I received your letter and enclosed the requested documents but I thought I should explain, I mean, I totally understand your incredulous response to my year. Looking back, I can’t even believe that I bought a house, went back to school for ten months, worked part time and traveled for three months. It doesn’t show it anywhere on those documents, but I met the cowboy of my dreams in there too. What can I say? It was a super packed year. Clearly I didn’t sleep. But even still, I see your questioning eyebrows, Canada Revenue Agency, you’re saying to yourself “These numbers don’t add up, we need concrete proof of this tomfoolery and possibly a road map” so let me draw it out for you.

I’ll admit it, I bought a house. It was a small house though, which meant the mortgage was manageable, even as a single, quasi-employed lady. Also then I sold my car. Ok, the word isn’t sold. I took my car to the junk yard, poured out a little for my mechanical homey and then was driven home by my friend Gordy. So that saved money. Lots of money in fact, have you seen what insurers charge in Ontario?

Then, to fund my piling tuition bills I took a page out of Burning Man’s book


Everything good can happen when this is the model one works from. (Photo Credit :

and started trading topless pirate Macarena dances for watermelons. Not really, but I did exchange meals at my house for rides to places I wanted to go. I relied on my friends that year. I am especially indebted to my close friend Gordy; he drove me everywhere and offered to fight evil, trash can tumbling raccoons cum burglars for me. But don’t call him to verify this; Gordy’s so humble he’ll claim that he didn’t do anything.

Even with lots of help, that still didn’t save enough money to fund ten months of schooling, so I kept cutting my budget. I shopped at Giant Tiger and ate produce which tasted like blue cheese. I raided my Dad’s pantry and mowed down on ten year old wild rice. When that wasn’t sufficient, I cut out all activities that weren’t free or directly related to school. CRA, you don’t even want to know how many walks I took.

I know, taking all those cost cutting measures into account, the numbers still don’t add up. Dearest government, that’s the best, most comprehensive explanation I have for that year. All I can say is when I look back; I was running, running, running the entire twelve months. I hope this helps to clarify matters. If it doesn’t, you’re welcome to call me at home, although I wouldn’t suggest it, I’m even more inexplicable in person.

Inscrutably yours,

The Great Unwashed

An Unabridged List of my Robberies

A while back I asked my mother why my father ate tasteless frozen blueberries for breakfast while we sat at my kitchen table eating said tasteless blue balls of ice. “I didn’t think you bought frozen fruits” she answered. “I don’t” I replied, “I stole them out of Dad’s freezer”.

“Does you father know you’re doing this?” she probed. “No” and “I’m not going to tell him. Well I won’t tell him until I’m unable to steal anymore.

Given that I’m moving a plane ride away from my family, it will no long be possible to pillage my father’s pantry and freezer. Thus I am confessing all of my stolen sins in one go. Online. It’s like Confession only I’m not Catholic so I need you all to absolve me.

A Review All of the Delicious and Quasi Delicious Edibles I Stole Shamelessly From My Dad’s Cupboards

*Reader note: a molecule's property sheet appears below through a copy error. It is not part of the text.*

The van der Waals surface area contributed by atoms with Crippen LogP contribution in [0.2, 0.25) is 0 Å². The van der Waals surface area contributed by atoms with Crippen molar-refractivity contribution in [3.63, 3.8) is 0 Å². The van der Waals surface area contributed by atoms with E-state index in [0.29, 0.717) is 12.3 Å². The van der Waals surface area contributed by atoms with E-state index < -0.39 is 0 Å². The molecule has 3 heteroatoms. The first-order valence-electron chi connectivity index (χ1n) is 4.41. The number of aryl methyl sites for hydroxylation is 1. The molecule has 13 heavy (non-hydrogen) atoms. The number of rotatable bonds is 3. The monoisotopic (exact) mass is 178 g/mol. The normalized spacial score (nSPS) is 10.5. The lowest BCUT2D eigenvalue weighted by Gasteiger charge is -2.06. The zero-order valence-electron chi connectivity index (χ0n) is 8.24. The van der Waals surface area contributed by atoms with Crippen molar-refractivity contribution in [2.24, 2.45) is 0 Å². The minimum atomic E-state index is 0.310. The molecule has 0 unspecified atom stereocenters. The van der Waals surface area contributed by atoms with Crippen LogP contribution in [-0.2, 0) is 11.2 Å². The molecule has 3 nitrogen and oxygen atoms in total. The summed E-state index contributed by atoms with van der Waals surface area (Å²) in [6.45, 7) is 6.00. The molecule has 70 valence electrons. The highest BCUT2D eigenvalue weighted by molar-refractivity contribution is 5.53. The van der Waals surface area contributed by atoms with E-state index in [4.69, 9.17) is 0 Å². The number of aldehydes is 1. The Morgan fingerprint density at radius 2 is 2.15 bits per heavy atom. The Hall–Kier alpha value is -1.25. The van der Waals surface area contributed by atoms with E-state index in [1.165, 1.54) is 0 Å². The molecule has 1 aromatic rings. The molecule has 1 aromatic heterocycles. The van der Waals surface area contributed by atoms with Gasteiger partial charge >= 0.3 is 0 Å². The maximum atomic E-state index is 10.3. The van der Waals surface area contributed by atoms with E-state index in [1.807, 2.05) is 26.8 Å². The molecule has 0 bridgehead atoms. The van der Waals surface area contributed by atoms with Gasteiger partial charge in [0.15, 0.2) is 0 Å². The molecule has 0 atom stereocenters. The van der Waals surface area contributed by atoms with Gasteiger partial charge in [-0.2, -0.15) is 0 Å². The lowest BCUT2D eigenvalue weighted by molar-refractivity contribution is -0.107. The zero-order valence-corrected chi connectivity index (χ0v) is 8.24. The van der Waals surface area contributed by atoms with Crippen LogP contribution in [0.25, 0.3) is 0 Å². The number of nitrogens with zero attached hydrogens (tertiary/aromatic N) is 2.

(Because to Take Them and List Them Is Not Enough- I had to Share my Enjoyment or Displeasure)

Half a bag of soup mix– I didn’t check the expiry date on this one. I figured it was in both of our best interests. I found it bland; I’m hoping that was due to a lack of spices and not age.

One of two cloth bags full of scone mix– Sir, you don’t bake. Why keep one bag of scone mix let alone two? I’m considering this petty theft to be a favor; I freed up space in your cupboard. You’re welcome.

A box of Kashi cereal– We both know I eat steel cut oats for breakfast because I enjoy standing over pots for an hour in the morning hissing “Cook dammit” at my food, so this item was an altruistic steal for my former roommate Meredith. According to the rules of Stolen Food Karma Logic my guilt and any wrong doing in cancelled out my roommates enjoyment of said cereal.

Seven Vanilla Girl Guide Cookies– I left all of the chocolate. I’ll admit, it was a dick move.

The second bag of scone mix– What can I say? They were delicious. I had intended on leaving one but after I baked up the first batch and devoured them in one sitting, the temptation when I spotted them in the cupboard during my next visit was too great.

Brownie Wafers– This was a bizarre snack food. That’s all I will say.

Five bottles of Maple Syrup of varying sizes – In my defense one of those was a really small bottle, practically not even robbery. Also I did this over a period of a year and a half, otherwise I’d have diabetes right now from consuming all that in one go.

A bag of brown sugar– Again, sir you don’t cook! I would have left it if you put on your oatmeal but as it was I enjoyed it on mine. I also served some to you when you visited. The sweetened bowl of breakfast food was deemed “delicious”.

A Ziploc Container Three Quarters Filled With Wild Rice– This grain is unreasonably expensive, also I remember decanting it into the ziploc container well over a decade ago, again you’re welcome.

Three boxes of pre-seasoned couscous– Delectable. I can see why you enjoy them and keep multiple boxes on hand. Would steal again.

Two jars of medium hot salsa– Much like with the couscous and the maple syrup, when there are multiples of one item, it invites looting.


So dear readers, am I absolved? Or a petty thief? Or even worse, a petty thief with questionable tastes?